Trick And Treat: Catlateral Damage’s Halloween Update

I was just writing about a game where you clean up mess, and now this one is about making mess. Truly, video games now cover the full spectrum of modern life. Catlateral Damage [official site] is a crowdfunded goofy physics ’em up about mischevious cats trashing rooms, batting objects and knocking them off shelves because… what, you wanted it on the shelf? Oh, I’d surely have let it alone if I’d known.

This spooky week, a new update has added a spooky basement laboratory level so you can discover how a cat responds to Halloween – demanding treats and tricking you anyway, the same as every other day.

Version 1.0.4 has brought the spooky new level, The Furightful Lab, which cats can enter by finding a jack-o’-lantern in a regular level or simply by launching it in Litterbox mode. It’s got skellingtons, death lasers, syringes, sparking machine, lab glassware – all the good spooky stuff.

Perhaps more importantly, though, v1.0.4 sees Catlateral Damage jump to version 5 of the Unity engine. Creator Chris Chung explains:

“This upgrade includes an improved physics engine, so performance should be a bit better when there are lots of objects on the floor (like during extended periods of supermarket destruction). There are also some lighting differences and other changes, but these should be less noticeable.”

Though, physics engines bringing games to their knees are surely one of the spoOokiest things of all.


  1. haldolium says:

    A damn shame they didn’t follow through with the theme and actually created a fun game. The physics are horrible, floating awfulness from the early days of physic engines and the movement is just bad and feels nothing like a cat (or anything with a body mass actually)

    Feels and looks like a mod for some 3D FPS released 15 years ago. It lacks the humor and fun of over-the-top-ridiculous games like Goat Simulator or both Bossa Studio games.

    For something thats supposed to capture cats and their destructive behaviour, it is very bad. Especially for that price.

    • Chaoslord AJ says:

      Agree with that. Wouldn’t it be great to have a HD cat simulator in ego perspective where you could climb stuff and talk to cat NPCs and destructable environment instead of AC iteration XXVI.
      Also physics.

    • Chris Chung says:

      Hey, developer here! I’m sorry you feel that way. I agree that some players may feel like the game isn’t on par with Goat Simulator or I Am Bread. To put it in perspective, those games were created by studios of several people with previously shipped titles, whereas Catlateral Damage was the first shipped title of one primary developer (me!) with very limited resources.

      Fun and price points are also subjective; there are plenty of people who really enjoy the game and feel that the price is justified. I believe this game offers a silly, unique playground with enough content to keep players entertained for as long as they want to play wrapped in a furry cat theme.

      As for the physics, they are intentionally unrealistic to fit with the playful theme of the game and to differentiate a cat’s movement from that of humans in typical FPS games. It should be noted that I frequently consulted with my feline advisors on all aspects of the project and they never said anything negative.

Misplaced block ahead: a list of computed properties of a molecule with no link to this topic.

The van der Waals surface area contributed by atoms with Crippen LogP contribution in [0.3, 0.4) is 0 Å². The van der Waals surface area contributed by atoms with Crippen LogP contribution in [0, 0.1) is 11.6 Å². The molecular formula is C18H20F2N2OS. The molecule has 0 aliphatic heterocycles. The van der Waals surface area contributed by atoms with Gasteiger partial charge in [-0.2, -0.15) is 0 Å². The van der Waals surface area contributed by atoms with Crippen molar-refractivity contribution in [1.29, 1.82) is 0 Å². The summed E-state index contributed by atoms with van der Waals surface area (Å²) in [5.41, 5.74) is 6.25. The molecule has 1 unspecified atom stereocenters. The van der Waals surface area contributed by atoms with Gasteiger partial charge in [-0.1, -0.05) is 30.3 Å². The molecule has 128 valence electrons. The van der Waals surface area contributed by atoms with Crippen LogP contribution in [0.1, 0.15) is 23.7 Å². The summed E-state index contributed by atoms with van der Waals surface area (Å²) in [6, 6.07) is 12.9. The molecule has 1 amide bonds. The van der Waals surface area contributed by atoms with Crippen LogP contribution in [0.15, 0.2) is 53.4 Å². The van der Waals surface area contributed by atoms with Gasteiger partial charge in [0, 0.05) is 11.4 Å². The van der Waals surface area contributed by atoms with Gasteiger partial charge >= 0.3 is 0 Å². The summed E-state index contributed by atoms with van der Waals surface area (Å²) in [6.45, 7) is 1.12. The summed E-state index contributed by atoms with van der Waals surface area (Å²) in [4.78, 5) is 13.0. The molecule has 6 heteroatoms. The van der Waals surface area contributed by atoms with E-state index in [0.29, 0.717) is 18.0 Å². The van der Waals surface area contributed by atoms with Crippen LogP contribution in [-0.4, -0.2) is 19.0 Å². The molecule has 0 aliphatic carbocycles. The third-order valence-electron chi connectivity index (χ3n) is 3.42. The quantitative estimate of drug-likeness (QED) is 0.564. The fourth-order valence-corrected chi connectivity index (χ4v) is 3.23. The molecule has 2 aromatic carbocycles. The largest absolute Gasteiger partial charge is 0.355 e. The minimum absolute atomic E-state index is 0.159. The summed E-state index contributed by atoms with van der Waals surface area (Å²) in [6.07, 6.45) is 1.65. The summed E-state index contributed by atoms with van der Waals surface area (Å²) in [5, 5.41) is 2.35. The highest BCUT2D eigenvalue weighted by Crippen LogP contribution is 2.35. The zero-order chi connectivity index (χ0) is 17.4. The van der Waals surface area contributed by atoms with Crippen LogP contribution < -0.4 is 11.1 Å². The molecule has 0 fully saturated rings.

• SingularityParadigm says:

        What an adorable polydactyl! :3

      • haldolium says:

        Hey Chris,

        Fair enough, but I still don’t think this is all it could be. Cats evolved to be THE internet meme and Catlatteral sadly didn’t capture much from that, or even a lot of memorable… things… that cats I knew did. You missed out on a great opportunity. Maybe that is what you wanted, but I still find it wasted potential.

        It also didn’t capture much else from a cats live. I see that your consultants didn’t oppose… but I am not quite sure that their opinion matters that much ;)

        Regarding the physics: as I wrote, they’re not “unrealistic” (hell, most physics are in real time environments since you just have to set limits with todays tech, there is no power for 1000 sub-frame self-collision steps or extreme vertex count) they’re *bad* Kicking over stuff or destruction doesn’t feel like it. It feels like a cheap approximation. There is a difference between deliberatly screw with physics as in the examples I brought up, and just failing to give stuff the proper physical attributions. You’re not even alone there, many teams of “AAA” productions failed the same way and still do.

        Don’t take it personally, I wouldn’t write this if I wouldn’t respect game development or having the hope that you may learn from your first experience in creating and releasing a game. I am just very open. I know the craft, I know the critique. But Catlatteral really didn’t brought anything fresh to the table.

        • Chris Chung says:

          You’re right, there could have been so much more done with the game. I still feel like the core concept has a lot of potential! The two biggest shortcomings of the game’s development were inadequate design work at the beginning and a lack of polish at the end. I chose to focus on actually getting the game shipped given the limits on time and money, rather than go broke with an unfinished product. Now that the game’s out and doing okay though, I’m definitely looking into what things make sense to improve and add on.

          I really appreciate your honest and open feedback, so thanks for that! Everything I’ve learned from this game, plus all the feedback from the community, will help make my next project better. :)

  2. Shazbut says:

    Will someone confirm that the header image doesn’t contain a cat so I can safely stop looking for one?